P v P (Financial Provision: Clean Break: Costs Schedule and Schedule to Judgement)
 2 FLR 1075
The parties were in a dispute regarding the financial settlement to be reached in their divorce. They had two main assets: a company which both had established and run, and which they owned as equal shareholders, and land on which their business was located, also owned in equal shares. The total net value of all the assets was just under £2.5 million. Both sought a clean break settlement. A preliminary issue arose as to whether the settlement should take into account the possibility that planning permission might be obtained so that the land could be sold off for residential development, which would greatly increase its value. The wife contended that the chances of obtaining permission were good and that the parties should enter into an option agreement with a development company with an option price of £4 million. The husband put the chances much lower but asked for an adjournment if his Lordship agreed with the wife.
Held – ordering the wife to transfer her interests in the company and land to the husband, the husband to pay a lump sum of £925,000 to the wife, periodical payments and school fees for the children, and each to transfer to the other certain other assets –
(1) The evidence of the husband’s expert was to be preferred to that of the wife in considering the prospects of obtaining planning permission. Accordingly, it would not be fair for the parties to enter into an option agreement and there should be no adjournment of the proceedings. The land value taken for the purposes of the proceedings ignored any, or any significant, figure for ‘hope value’ in respect of planning permission, leaving a figure of £1.5 million.
(2) The approach to the s. 25 exercise as set out by the House of Lords in White v White required that reference to equality as a yardstick did not mean only equality of capital based on the snapshot valuations before, or found by, a court. Future income and prospects were also relevant. It was axiomatic that the court should have regard to the nature of the relevant assets and to issues such as affordability. Thus, liquidity issues, difficulties in borrowing and the nature of the assets could be reasons for departing from equality.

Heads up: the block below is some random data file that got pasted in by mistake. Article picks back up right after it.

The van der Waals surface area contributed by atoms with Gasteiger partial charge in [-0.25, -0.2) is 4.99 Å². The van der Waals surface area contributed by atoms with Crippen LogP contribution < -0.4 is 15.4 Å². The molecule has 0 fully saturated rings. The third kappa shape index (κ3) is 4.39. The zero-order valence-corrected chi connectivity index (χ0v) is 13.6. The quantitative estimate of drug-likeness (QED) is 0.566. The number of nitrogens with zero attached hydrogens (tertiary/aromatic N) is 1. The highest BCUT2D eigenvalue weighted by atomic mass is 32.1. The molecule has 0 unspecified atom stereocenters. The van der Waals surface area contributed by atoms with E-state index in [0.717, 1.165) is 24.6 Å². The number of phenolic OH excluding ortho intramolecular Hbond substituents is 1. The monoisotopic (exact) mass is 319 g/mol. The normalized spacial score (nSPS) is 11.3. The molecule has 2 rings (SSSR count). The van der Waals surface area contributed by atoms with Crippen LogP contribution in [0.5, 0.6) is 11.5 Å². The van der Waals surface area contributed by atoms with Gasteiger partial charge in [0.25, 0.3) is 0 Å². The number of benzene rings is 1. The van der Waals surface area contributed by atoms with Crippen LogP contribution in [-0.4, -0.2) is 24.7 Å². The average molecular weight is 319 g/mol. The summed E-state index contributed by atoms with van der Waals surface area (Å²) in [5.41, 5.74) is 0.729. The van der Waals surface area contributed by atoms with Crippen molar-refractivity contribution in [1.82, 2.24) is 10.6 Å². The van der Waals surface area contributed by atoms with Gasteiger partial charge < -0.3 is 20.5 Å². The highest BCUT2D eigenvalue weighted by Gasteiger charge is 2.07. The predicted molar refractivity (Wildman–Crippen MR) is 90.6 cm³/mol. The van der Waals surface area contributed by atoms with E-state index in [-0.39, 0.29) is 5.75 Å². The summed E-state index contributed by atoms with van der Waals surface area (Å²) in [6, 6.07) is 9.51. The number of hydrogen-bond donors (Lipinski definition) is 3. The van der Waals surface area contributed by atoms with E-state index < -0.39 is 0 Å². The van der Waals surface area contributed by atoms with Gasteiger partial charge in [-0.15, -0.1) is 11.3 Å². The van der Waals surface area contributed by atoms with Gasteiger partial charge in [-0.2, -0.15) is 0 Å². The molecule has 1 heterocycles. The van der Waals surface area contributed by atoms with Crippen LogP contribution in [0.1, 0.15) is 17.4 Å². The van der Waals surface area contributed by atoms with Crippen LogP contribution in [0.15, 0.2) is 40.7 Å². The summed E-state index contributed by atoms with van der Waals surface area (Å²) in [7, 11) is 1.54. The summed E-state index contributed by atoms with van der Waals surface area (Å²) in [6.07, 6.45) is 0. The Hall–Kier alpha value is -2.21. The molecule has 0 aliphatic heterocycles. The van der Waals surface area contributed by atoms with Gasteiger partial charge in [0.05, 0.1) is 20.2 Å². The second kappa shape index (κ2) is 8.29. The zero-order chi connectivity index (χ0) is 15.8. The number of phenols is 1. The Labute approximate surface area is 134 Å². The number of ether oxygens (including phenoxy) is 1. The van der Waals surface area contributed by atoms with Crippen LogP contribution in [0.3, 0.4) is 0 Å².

(3) It was not helpful to analyse the percentages of the awards made in ‘post-White ‘ cases in order to arrive at the appropriate figure for the wife in the present case. Such an approach ran counter to that set out in the statute and to its application in White v White itself.
(4) Allegations and counter-allegations of conduct were irrelevant to the determination of the case. The history of the marriage and the business strongly supported a conclusion that a 50/50 split in the ownership of the company and the land represented a fair division between the parties, even if one ignored White v White .This meant that additional factors and reasons relied on by either party to support a departure from equality would have to be compelling.
(5) It being agreed between the parties that the husband would continue to run the business from the present site, it would be a terrible unfairness to the wife if planning permission were ultimately to be granted and she did not share in the increased value of the land. To avoid such unfairness, there should be a claw back in the wife’s favour of half of any increase.
(6) The husband would benefit from his continued running of the business from remuneration and benefits-in-kind which would no longer be available to the wife, whose income was likely to be considerably less than his. The growth in the value of the company was also likely to be considerably higher than that achieved by the wife’s capital. Accordingly, she should receive 54.3% of the total assets and the claw back, and the husband should receive 45.7%.
(7) The wife’s late raising of the ‘option issue’ and her pursuit of it on poor and unconvincing evidence had precluded sensible discussion on the ‘planning issue’ and lengthened the trial unnecessarily. This should be reflected in an order for costs against her. The wife was to pay 80% of the costs of both sides, up to and including the main hearing relating to the ‘planning issues’ and the option and claw back to be taxed or assessed on an indemnity basis. Thereafter each side was to bear their own costs, to be taxed on a standard basis.